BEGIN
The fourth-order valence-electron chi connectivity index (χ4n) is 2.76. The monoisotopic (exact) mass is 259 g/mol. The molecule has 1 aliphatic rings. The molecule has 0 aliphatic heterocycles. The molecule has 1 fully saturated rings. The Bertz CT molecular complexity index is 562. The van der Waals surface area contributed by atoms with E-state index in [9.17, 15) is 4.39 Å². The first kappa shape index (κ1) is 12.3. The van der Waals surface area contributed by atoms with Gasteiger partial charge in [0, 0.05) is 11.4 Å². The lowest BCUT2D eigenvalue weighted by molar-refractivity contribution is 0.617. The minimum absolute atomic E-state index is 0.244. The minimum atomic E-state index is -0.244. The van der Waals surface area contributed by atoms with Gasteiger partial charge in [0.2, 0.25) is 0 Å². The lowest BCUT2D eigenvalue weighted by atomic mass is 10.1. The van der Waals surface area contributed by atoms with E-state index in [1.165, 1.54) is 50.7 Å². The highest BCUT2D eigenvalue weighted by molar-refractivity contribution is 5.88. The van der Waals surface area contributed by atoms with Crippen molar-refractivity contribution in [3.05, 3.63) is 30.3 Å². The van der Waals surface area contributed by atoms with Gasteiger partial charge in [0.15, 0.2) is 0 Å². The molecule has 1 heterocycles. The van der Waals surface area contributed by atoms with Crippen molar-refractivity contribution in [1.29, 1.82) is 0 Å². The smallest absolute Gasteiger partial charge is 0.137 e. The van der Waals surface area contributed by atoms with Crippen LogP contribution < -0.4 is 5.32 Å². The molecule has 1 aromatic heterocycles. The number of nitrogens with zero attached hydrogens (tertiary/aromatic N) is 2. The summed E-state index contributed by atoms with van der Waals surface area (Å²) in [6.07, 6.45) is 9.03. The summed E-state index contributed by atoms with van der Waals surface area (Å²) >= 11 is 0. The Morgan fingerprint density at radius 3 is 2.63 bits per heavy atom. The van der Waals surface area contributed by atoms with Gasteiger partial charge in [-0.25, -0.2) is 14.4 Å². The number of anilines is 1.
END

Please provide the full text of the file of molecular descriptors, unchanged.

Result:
The fourth-order valence-electron chi connectivity index (χ4n) is 2.76. The monoisotopic (exact) mass is 259 g/mol. The molecule has 1 aliphatic rings. The molecule has 0 aliphatic heterocycles. The molecule has 1 fully saturated rings. The Bertz CT molecular complexity index is 562. The van der Waals surface area contributed by atoms with E-state index in [9.17, 15) is 4.39 Å². The first kappa shape index (κ1) is 12.3. The van der Waals surface area contributed by atoms with Gasteiger partial charge in [0, 0.05) is 11.4 Å². The lowest BCUT2D eigenvalue weighted by molar-refractivity contribution is 0.617. The minimum absolute atomic E-state index is 0.244. The minimum atomic E-state index is -0.244. The van der Waals surface area contributed by atoms with Gasteiger partial charge in [0.2, 0.25) is 0 Å². The lowest BCUT2D eigenvalue weighted by atomic mass is 10.1. The van der Waals surface area contributed by atoms with E-state index in [1.165, 1.54) is 50.7 Å². The highest BCUT2D eigenvalue weighted by molar-refractivity contribution is 5.88. The van der Waals surface area contributed by atoms with Crippen molar-refractivity contribution in [3.05, 3.63) is 30.3 Å². The van der Waals surface area contributed by atoms with Gasteiger partial charge in [0.15, 0.2) is 0 Å². The molecule has 1 heterocycles. The van der Waals surface area contributed by atoms with Crippen molar-refractivity contribution in [1.29, 1.82) is 0 Å². The smallest absolute Gasteiger partial charge is 0.137 e. The van der Waals surface area contributed by atoms with Crippen LogP contribution < -0.4 is 5.32 Å². The molecule has 1 aromatic heterocycles. The number of nitrogens with zero attached hydrogens (tertiary/aromatic N) is 2. The summed E-state index contributed by atoms with van der Waals surface area (Å²) in [6.07, 6.45) is 9.03. The summed E-state index contributed by atoms with van der Waals surface area (Å²) >= 11 is 0. The Morgan fingerprint density at radius 3 is 2.63 bits per heavy atom. The van der Waals surface area contributed by atoms with Gasteiger partial charge in [-0.25, -0.2) is 14.4 Å². The number of anilines is 1.